Lying and Stealing our Way to a Census

April 22, 2010


For release Tuesday noon April 20 and thereafter (629 words)

Government types tell us that the 2010 Census helps Americans two ways. First, adding 800,000 or so census workers to the federal payroll will reduce our country’s unemployment rate. Second, American neighborhoods will receive more “government money” to the extent they participate in the census.  

The first benefit is bogus — they are lying. However many census workers are added, private-sector employment will fall by that amount or more. Everyone knows there is “no free lunch.” Well, there’s no free census either. More public sector output, the census in this case, comes at a cost of less private sector output, i.e., housing, clothing, food. Census workers are part of the cost of the census, not a benefit.

All the dollars paid to the census workers come from taxing Americans. Even dollars coming from borrowing or the printing press have taxes hiding behind them. Uncle Sam’s ability to borrow traces to his ability to levy future taxes, and the inflation that follows upon fired-up printing presses in effect taxes peoples’ desire to hold or use money. Taxes, in all their permutations, shrink private markets — always.    

The second alleged benefit, getting more government money for our neighborhoods, is an endorsement of theft. It will not “government money” that our neighborhoods tap into when census forms are returned. It Will be money taken from Americans in other neighborhoods. They would have Americans believe that we can stand in a circle with our hands in each others’ pockets and end up wealthier.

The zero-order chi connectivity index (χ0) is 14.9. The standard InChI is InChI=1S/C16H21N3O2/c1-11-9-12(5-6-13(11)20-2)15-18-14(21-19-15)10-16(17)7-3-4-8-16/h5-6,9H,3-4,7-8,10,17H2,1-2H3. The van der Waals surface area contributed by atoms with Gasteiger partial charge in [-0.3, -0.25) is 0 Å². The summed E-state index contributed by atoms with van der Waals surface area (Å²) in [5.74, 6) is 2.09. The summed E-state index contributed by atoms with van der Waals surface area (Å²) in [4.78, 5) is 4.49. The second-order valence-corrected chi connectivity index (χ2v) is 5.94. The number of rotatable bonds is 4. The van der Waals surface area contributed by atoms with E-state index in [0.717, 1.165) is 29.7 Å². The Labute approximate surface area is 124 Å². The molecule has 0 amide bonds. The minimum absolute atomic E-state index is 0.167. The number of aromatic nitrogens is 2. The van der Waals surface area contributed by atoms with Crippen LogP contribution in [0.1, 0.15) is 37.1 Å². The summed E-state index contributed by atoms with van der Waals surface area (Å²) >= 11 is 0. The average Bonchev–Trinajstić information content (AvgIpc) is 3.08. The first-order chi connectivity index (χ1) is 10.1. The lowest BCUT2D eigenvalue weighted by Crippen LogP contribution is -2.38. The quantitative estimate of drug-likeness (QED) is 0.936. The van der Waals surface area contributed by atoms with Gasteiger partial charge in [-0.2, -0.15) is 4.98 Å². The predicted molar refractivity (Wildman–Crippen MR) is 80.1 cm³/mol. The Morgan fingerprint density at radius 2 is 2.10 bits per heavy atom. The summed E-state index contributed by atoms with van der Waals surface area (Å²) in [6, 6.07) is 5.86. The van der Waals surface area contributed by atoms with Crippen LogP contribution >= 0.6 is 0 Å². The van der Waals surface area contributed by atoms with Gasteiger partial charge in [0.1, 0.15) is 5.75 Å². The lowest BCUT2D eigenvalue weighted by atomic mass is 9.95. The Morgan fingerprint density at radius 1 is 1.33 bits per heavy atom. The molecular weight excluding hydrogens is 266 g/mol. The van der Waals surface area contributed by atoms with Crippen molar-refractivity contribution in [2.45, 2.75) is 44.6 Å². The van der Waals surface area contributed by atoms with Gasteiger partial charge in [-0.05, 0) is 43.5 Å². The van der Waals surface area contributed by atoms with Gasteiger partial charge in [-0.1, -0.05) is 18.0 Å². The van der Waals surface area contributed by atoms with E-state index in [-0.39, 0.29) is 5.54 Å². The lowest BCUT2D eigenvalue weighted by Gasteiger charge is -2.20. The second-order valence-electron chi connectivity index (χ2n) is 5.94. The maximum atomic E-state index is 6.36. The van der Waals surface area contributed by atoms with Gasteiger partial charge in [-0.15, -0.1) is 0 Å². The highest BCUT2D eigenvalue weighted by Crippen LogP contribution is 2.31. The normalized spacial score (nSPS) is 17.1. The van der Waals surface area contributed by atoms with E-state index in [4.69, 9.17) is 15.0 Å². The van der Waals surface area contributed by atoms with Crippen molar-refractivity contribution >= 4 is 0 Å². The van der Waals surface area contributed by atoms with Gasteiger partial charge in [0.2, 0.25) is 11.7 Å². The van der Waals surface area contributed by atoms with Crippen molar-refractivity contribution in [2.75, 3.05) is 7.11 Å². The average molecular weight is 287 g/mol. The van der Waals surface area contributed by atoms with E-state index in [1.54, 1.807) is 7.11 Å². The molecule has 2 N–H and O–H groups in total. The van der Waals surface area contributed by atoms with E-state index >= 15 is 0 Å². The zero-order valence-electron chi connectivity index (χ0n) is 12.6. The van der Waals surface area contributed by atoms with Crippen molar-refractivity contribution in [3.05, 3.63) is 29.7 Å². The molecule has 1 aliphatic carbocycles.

Just the opposite happens; we’ll be poorer, not only because federal bureaucrats always cut a generous slice of the tax pie for themselves but also because federal funding for state and local government goodies spread their cost across all Americans. This gives people an incentive to overindulge in these programs. Why not? Others are picking up most of the tab.  

Consider the case of Indiana. Hoosiers comprise about two percent of the population of the United States. Assuming they pay the same percentage of federal taxes, it follows that a $10-million federally funded program in Indiana costs Hoosiers $200,000. For the program to be economically worthwhile to Hoosiers, then, its benefits need only exceed that figure even though it costs $10 million, the other $9.8 million being paid by other Americans.

The shortfall between benefits to Hoosiers and the programs’ true costs is important. It’s the stuff of lower national living standards, especially when projected across a myriad of other such programs across all 50 states. Bridges to nowhere, anyone? Sure, when someone else is paying.    

Some might think we’ve forgotten the U.S. Constitution’s requirement that there be a census every 10 years. Not true. The requirement appears in Article 1, Section 2, which says nothing about unemployment reduction or encouraging Americans to use Uncle Sam to steal from each other. It just says conduct an “enumeration”—a census. End of story. In our book, that’s reason enough for a census.     

Are we surprised by this year’s census tactics? Not really. Don’t forget that left-liberal jurists and pundits have been telling Americans for decades that the Founding Fathers’ original constitutional intentions should be ignored. The Constitution, say these jurists and pundits, is a “living-breathing” document that means anything we want it to mean.

Could it be that this is why the current census effort is packaged in lies about employment gimmicks and theft promotion? Why not, if the alternative is honoring the Founding Fathers’ original intent? The implications of the latter are unthinkable, at least for the Left.

But what a sad commentary on America. Given a choice between simply adhering to the Constitution as opposed to lying and encouraging people to steal, our opinion “leaders” opt for the latter.         
  
Clarence Deitsch and Norman Van Cott, adjunct scholars of the Indiana Policy Review Foundation, are professors of economics at Ball State University.



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